By Joanne Merry, Head of Product Development
Streamlined Energy & Carbon Reporting (SECR) is a compliance requirement that was introduced in 2019 under ‘The Companies (Directors’ Report) and Limited Liability Partnerships (Energy and Carbon) Regulations 2018’ as a replacement for the reporting element of the Carbon Reduction Commitment (CRC). However, whereas there were in the region of 4,000 qualifying companies within the CRC scheme, the qualification criteria extends the number of companies captured under SECR to over 11,000.
Qualifying companies are required to report on their energy usage, greenhouse gas emissions and energy efficiency actions from 1st April 2019, covering financial reporting years starting on or after this date. The first companies who will be required to comply will therefore be those whose financial year ends on 31st March 2020, with other qualifying companies needing to commence reporting at the end of their next financial year end.
Who is required to report?
Quoted companies (UK incorporated companies whose equity share capital is listed on the Main Market of the London Stock Exchange UK or in an EEA State, or admitted to trading on the New York Stock Exchange or Nasdaq) were already obliged to report under the Mandatory Greenhouse Gas Reporting (MGHG) requirements covering global scope 1 and 2 GHG emissions. The requirements of SECR replace and extend on the requirements for quoted companies.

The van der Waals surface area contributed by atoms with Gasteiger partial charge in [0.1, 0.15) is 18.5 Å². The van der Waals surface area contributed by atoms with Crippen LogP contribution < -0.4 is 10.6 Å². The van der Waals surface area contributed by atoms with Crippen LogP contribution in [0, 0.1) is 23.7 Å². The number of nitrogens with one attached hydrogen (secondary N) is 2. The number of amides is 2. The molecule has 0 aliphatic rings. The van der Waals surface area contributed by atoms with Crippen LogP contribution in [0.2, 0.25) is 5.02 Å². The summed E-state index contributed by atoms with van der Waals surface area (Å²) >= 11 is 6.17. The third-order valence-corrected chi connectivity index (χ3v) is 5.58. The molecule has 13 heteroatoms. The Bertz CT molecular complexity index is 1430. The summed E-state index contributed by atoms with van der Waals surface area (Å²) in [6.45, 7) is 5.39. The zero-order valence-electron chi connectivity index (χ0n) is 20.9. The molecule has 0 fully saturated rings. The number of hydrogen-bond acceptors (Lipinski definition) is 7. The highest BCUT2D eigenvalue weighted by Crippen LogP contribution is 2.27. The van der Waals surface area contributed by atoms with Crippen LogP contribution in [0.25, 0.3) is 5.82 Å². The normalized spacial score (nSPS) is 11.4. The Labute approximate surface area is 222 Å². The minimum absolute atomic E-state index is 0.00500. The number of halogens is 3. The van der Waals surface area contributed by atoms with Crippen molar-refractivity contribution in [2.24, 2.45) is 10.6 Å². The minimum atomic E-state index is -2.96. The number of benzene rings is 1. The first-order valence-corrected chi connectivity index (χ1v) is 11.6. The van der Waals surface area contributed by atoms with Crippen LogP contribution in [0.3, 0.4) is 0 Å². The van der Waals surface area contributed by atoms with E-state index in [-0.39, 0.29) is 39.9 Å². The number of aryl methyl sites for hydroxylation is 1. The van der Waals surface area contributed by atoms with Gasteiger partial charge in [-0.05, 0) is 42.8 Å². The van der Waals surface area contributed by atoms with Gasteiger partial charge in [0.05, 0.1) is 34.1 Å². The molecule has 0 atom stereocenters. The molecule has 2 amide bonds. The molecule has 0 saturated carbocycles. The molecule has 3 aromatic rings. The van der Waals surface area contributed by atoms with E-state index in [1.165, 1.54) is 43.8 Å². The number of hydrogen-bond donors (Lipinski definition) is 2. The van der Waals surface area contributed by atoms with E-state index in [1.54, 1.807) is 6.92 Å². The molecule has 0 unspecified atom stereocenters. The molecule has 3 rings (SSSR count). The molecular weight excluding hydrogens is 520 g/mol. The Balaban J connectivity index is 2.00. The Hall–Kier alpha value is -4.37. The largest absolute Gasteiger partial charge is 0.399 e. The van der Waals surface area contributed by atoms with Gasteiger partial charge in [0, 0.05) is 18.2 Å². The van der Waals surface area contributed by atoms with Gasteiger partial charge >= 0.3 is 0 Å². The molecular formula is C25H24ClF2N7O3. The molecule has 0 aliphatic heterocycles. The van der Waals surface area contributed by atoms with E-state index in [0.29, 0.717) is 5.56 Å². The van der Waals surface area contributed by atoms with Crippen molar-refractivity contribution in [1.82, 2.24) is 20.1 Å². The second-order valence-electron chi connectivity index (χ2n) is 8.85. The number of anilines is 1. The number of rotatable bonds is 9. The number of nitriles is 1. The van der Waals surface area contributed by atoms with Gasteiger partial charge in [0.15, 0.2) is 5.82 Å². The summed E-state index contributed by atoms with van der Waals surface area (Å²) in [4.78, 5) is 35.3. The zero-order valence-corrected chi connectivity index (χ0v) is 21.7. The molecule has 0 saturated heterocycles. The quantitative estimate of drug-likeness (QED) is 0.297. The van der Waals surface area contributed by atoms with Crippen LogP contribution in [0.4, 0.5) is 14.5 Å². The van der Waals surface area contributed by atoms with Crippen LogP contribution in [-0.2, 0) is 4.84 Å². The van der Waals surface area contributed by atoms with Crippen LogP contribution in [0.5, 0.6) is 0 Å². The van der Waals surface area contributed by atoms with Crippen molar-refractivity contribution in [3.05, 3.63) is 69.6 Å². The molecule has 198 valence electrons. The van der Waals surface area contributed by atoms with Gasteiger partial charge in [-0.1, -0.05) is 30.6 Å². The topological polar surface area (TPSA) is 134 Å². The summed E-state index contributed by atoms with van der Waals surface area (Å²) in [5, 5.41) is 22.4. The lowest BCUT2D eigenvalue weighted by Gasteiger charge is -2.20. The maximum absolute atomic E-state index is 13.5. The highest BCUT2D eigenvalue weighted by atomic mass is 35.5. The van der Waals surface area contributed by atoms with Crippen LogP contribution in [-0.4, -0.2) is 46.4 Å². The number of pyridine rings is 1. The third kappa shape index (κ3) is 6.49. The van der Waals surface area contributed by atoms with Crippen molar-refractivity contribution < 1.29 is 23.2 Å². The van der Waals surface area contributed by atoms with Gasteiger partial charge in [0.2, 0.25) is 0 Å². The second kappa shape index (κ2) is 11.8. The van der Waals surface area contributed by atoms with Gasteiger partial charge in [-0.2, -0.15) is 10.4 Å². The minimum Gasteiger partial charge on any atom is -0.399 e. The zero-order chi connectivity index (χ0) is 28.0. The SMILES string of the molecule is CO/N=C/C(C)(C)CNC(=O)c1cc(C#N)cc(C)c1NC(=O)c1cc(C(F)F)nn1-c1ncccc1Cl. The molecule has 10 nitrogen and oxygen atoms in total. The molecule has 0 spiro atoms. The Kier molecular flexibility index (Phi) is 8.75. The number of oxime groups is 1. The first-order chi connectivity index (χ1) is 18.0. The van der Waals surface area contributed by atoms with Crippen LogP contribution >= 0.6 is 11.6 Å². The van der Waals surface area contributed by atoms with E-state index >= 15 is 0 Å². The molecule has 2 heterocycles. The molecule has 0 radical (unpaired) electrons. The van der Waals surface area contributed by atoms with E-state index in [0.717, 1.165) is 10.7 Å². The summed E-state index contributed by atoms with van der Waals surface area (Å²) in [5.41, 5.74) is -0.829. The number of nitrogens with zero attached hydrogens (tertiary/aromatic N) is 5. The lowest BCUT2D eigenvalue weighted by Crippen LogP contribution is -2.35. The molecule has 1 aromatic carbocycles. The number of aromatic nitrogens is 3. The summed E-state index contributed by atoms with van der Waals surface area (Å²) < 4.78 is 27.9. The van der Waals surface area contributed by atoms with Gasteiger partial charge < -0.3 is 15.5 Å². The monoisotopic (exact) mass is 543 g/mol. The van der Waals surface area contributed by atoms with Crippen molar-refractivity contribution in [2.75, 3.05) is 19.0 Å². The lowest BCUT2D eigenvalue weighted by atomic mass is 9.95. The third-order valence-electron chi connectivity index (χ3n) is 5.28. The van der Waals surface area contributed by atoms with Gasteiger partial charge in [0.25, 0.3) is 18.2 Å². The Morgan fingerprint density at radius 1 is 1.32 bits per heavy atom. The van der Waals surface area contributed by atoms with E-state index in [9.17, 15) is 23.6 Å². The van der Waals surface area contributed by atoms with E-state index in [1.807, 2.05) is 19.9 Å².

In addition, ‘large’ unquoted companies and Limited Liability Partnerships (LLPs) also qualify. The definition of ‘large’ captures companies and LLPs who meet two or more of the following criteria:
- Turnover: £36 million or more
- Balance sheet total: £18 million or more
- Number of employees: 250 or more
Organisations which meet this criteria and who are undertaking charitable or public activities as registered companies are included in the requirement to comply.
Who is not required to report?
Companies are not required to report under SECR in the following instances:
- Organisations who are unquoted and do not meet the definition of ‘large’.
- Large entities deemed as public bodies.
- Large companies incorporated outside of the UK, including foreign parent companies of UK subsidiaries.